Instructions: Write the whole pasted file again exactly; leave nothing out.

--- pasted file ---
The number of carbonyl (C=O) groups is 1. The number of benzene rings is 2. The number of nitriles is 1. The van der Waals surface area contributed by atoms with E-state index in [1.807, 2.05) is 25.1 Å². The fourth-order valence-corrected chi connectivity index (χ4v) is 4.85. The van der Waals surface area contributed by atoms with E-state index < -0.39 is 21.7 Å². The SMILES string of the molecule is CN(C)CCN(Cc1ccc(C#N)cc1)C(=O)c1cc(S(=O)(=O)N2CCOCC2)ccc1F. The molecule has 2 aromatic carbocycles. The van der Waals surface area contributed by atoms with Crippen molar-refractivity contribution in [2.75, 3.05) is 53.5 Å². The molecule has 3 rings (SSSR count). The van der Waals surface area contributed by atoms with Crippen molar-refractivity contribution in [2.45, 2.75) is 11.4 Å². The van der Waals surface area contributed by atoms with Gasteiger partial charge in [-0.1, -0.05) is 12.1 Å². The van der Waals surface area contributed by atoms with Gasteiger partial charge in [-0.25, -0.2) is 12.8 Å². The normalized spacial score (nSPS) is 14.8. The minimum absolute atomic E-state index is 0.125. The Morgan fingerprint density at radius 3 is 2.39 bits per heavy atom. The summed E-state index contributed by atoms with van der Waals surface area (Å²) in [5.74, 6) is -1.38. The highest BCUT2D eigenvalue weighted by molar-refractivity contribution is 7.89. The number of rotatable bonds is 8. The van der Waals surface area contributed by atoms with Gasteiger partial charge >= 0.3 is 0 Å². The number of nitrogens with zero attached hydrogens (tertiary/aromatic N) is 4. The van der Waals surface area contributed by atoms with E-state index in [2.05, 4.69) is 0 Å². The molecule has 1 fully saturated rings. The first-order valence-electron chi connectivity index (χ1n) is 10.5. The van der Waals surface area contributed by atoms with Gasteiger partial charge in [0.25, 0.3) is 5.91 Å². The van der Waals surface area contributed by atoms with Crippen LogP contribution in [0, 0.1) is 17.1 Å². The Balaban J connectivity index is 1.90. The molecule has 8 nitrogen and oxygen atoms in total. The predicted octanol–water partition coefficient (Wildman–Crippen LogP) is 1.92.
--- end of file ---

The number of carbonyl (C=O) groups is 1. The number of benzene rings is 2. The number of nitriles is 1. The van der Waals surface area contributed by atoms with E-state index in [1.807, 2.05) is 25.1 Å². The fourth-order valence-corrected chi connectivity index (χ4v) is 4.85. The van der Waals surface area contributed by atoms with E-state index < -0.39 is 21.7 Å². The SMILES string of the molecule is CN(C)CCN(Cc1ccc(C#N)cc1)C(=O)c1cc(S(=O)(=O)N2CCOCC2)ccc1F. The molecule has 2 aromatic carbocycles. The van der Waals surface area contributed by atoms with Crippen molar-refractivity contribution in [2.75, 3.05) is 53.5 Å². The molecule has 3 rings (SSSR count). The van der Waals surface area contributed by atoms with Crippen molar-refractivity contribution in [2.45, 2.75) is 11.4 Å². The van der Waals surface area contributed by atoms with Gasteiger partial charge in [-0.1, -0.05) is 12.1 Å². The van der Waals surface area contributed by atoms with Gasteiger partial charge in [-0.25, -0.2) is 12.8 Å². The normalized spacial score (nSPS) is 14.8. The minimum absolute atomic E-state index is 0.125. The Morgan fingerprint density at radius 3 is 2.39 bits per heavy atom. The summed E-state index contributed by atoms with van der Waals surface area (Å²) in [5.74, 6) is -1.38. The highest BCUT2D eigenvalue weighted by molar-refractivity contribution is 7.89. The number of rotatable bonds is 8. The van der Waals surface area contributed by atoms with Gasteiger partial charge >= 0.3 is 0 Å². The number of nitrogens with zero attached hydrogens (tertiary/aromatic N) is 4. The van der Waals surface area contributed by atoms with E-state index in [2.05, 4.69) is 0 Å². The molecule has 1 fully saturated rings. The first-order valence-electron chi connectivity index (χ1n) is 10.5. The van der Waals surface area contributed by atoms with Gasteiger partial charge in [0.25, 0.3) is 5.91 Å². The van der Waals surface area contributed by atoms with Crippen LogP contribution in [0, 0.1) is 17.1 Å². The Balaban J connectivity index is 1.90. The molecule has 8 nitrogen and oxygen atoms in total. The predicted octanol–water partition coefficient (Wildman–Crippen LogP) is 1.92.